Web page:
As you can see in the guides at diesel.rs, you can also generate Insertable objects, which might not have some of the fields with default values, and you can perform complex queries by filtering the results in the same way you would write a SELECT statement.

Creating a complete web server

There are multiple web frameworks for Rust. Some of them work in stable Rust, such as Iron and Nickel Frameworks, and some don’t, such as Rocket. We will talk about the latter since, even if it forces you to use the latest nightly branch, it’s so much more powerful than the rest that it really makes no sense to use any of the others if you have the option to use Rust nightly.

Using Diesel with Rocket, apart from the funny wordplay joke, works seamlessly. You will probably be using the two of them together, but in this section, we will learn how to create a small Rocket server without any further complexity. There are some boilerplate code implementations that add a database, cache, OAuth, templating, response compression, JavaScript minification, and SASS minification to the website, such as my Rust web template in GitHub if you need to start developing a real-life Rust web application.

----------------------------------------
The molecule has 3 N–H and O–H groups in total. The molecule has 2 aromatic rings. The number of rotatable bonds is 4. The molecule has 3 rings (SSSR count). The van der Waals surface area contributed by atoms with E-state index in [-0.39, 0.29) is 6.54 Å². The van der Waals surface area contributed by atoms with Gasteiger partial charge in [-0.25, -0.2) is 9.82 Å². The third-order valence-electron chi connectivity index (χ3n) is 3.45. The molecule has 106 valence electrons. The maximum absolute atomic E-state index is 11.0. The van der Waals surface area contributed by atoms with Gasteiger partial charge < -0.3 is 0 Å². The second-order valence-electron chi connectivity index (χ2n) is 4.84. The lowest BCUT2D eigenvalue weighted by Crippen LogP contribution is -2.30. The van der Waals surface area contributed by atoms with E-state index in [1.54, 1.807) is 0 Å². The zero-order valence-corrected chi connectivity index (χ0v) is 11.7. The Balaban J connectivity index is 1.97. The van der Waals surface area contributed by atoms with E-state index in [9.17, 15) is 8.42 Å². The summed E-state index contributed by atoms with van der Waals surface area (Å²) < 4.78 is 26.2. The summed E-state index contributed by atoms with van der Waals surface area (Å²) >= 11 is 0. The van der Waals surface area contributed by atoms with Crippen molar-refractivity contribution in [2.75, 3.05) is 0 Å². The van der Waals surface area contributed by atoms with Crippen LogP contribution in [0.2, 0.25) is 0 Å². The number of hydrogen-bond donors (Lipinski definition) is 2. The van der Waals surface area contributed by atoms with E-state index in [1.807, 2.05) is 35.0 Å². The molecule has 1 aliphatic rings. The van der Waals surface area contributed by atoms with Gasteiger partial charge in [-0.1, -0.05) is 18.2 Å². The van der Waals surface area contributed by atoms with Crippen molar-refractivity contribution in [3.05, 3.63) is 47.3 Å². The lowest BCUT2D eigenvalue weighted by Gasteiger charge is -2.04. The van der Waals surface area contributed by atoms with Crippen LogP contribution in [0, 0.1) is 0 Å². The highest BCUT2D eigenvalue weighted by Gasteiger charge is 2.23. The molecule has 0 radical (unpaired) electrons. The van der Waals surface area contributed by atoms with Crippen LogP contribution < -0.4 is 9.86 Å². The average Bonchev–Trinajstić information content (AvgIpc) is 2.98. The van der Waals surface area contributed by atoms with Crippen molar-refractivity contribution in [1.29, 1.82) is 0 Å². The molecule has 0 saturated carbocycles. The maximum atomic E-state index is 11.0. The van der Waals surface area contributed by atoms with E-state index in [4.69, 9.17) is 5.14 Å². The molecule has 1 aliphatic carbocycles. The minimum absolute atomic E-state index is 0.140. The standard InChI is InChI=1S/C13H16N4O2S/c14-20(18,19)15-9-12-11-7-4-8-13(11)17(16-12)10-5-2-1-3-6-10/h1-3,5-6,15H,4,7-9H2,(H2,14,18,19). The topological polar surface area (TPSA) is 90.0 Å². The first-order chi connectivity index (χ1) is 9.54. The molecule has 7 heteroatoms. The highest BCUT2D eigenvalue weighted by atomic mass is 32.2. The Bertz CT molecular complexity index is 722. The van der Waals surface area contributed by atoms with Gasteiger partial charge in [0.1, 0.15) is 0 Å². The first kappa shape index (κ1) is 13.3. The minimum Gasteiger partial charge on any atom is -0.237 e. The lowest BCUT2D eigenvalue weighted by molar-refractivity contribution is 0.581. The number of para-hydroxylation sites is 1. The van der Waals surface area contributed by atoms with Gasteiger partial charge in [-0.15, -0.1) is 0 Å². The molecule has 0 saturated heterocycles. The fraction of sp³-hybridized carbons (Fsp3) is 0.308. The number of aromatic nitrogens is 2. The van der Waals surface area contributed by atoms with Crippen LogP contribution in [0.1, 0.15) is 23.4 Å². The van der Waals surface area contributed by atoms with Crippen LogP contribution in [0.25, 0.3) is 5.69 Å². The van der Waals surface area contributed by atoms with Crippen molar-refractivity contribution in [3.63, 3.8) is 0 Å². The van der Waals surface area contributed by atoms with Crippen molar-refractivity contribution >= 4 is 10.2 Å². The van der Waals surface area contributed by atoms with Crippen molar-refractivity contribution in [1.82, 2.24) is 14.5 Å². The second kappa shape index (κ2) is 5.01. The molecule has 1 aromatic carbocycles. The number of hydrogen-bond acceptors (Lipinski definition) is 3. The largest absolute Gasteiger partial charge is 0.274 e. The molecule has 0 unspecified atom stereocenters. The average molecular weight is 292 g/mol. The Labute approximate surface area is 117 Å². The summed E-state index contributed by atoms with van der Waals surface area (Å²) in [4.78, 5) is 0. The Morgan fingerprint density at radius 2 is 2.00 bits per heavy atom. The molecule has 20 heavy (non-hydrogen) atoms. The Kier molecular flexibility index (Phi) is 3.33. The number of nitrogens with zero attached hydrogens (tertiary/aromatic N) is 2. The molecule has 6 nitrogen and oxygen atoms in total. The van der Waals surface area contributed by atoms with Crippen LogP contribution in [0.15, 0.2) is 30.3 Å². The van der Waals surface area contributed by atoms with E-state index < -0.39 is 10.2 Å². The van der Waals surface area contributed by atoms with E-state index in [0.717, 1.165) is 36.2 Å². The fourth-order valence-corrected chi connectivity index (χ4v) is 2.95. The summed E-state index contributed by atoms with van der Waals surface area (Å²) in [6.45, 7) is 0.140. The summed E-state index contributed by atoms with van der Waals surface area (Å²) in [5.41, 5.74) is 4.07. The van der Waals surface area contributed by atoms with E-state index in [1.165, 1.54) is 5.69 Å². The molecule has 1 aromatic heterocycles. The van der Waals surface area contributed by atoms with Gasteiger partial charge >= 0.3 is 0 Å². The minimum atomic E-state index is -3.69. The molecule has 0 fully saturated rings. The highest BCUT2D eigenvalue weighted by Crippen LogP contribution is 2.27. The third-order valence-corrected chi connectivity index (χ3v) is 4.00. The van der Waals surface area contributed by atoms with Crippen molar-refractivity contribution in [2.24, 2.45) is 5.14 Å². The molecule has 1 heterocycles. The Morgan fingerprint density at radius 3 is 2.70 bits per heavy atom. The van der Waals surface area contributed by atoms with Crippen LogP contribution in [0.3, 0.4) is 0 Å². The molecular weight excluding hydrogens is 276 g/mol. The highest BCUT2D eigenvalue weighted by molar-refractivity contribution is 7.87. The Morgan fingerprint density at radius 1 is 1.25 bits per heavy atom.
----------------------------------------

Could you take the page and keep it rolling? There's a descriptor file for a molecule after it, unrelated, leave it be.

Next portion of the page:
Rocket trades that nightly instability, which will break your code more often than not, for simplicity and performance. Developing a Rocket application is really easy and the performance of the results is astonishing. It’s even faster than using some other, seemingly simpler frameworks, and of course, it’s much faster than most of the frameworks in other languages. So, how does it feel to develop a Rocket application?

We start by adding the latest rocket and rocket_codegen crates to our Cargo.toml file and adding a nightly override to our current directory by running rustup override set nightly. The rocket crate contains all the code to run the server, while the rocket_codegen crate is actually a compiler plugin that modifies the language to adapt it for web development. We can now write the default Hello, world! Rocket example:

#![feature(plugin)]
#![plugin(rocket_codegen)]
extern crate rocket;

#[get("/")]
fn index() -> &'static str {
"Hello, world!"
}

fn main() {
rocket::ignite().mount("/", routes![index]).launch();
}